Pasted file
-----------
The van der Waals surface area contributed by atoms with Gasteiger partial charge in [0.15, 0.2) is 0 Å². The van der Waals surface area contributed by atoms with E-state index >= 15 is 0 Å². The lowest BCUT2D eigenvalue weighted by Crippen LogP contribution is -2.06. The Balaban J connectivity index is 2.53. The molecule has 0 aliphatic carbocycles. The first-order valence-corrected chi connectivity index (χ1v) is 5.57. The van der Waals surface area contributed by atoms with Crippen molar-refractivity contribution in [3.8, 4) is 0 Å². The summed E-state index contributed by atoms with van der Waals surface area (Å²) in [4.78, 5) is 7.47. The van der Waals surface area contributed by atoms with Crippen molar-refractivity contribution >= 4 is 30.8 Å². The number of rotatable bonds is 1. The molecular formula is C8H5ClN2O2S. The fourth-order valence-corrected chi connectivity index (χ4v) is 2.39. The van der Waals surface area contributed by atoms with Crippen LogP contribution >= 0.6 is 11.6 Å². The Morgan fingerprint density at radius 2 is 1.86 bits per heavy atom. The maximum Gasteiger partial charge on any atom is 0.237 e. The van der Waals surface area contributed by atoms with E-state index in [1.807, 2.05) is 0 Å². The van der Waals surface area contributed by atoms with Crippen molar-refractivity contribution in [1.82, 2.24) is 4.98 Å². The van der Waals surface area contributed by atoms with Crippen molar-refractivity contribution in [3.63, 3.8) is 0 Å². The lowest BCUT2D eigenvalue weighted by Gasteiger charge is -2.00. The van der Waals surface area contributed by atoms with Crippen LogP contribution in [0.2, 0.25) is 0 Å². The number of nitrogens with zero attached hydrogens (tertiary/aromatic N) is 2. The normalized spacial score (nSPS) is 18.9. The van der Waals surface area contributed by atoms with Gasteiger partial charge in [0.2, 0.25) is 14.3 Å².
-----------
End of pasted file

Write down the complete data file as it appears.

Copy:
The van der Waals surface area contributed by atoms with Gasteiger partial charge in [0.15, 0.2) is 0 Å². The van der Waals surface area contributed by atoms with E-state index >= 15 is 0 Å². The lowest BCUT2D eigenvalue weighted by Crippen LogP contribution is -2.06. The Balaban J connectivity index is 2.53. The molecule has 0 aliphatic carbocycles. The first-order valence-corrected chi connectivity index (χ1v) is 5.57. The van der Waals surface area contributed by atoms with Crippen molar-refractivity contribution in [3.8, 4) is 0 Å². The summed E-state index contributed by atoms with van der Waals surface area (Å²) in [4.78, 5) is 7.47. The van der Waals surface area contributed by atoms with Crippen molar-refractivity contribution >= 4 is 30.8 Å². The number of rotatable bonds is 1. The molecular formula is C8H5ClN2O2S. The fourth-order valence-corrected chi connectivity index (χ4v) is 2.39. The van der Waals surface area contributed by atoms with Crippen LogP contribution >= 0.6 is 11.6 Å². The Morgan fingerprint density at radius 2 is 1.86 bits per heavy atom. The maximum Gasteiger partial charge on any atom is 0.237 e. The van der Waals surface area contributed by atoms with E-state index in [1.807, 2.05) is 0 Å². The van der Waals surface area contributed by atoms with Crippen molar-refractivity contribution in [1.82, 2.24) is 4.98 Å². The van der Waals surface area contributed by atoms with Crippen molar-refractivity contribution in [3.63, 3.8) is 0 Å². The lowest BCUT2D eigenvalue weighted by Gasteiger charge is -2.00. The van der Waals surface area contributed by atoms with Crippen LogP contribution in [0.2, 0.25) is 0 Å². The number of nitrogens with zero attached hydrogens (tertiary/aromatic N) is 2. The normalized spacial score (nSPS) is 18.9. The van der Waals surface area contributed by atoms with Gasteiger partial charge in [0.2, 0.25) is 14.3 Å².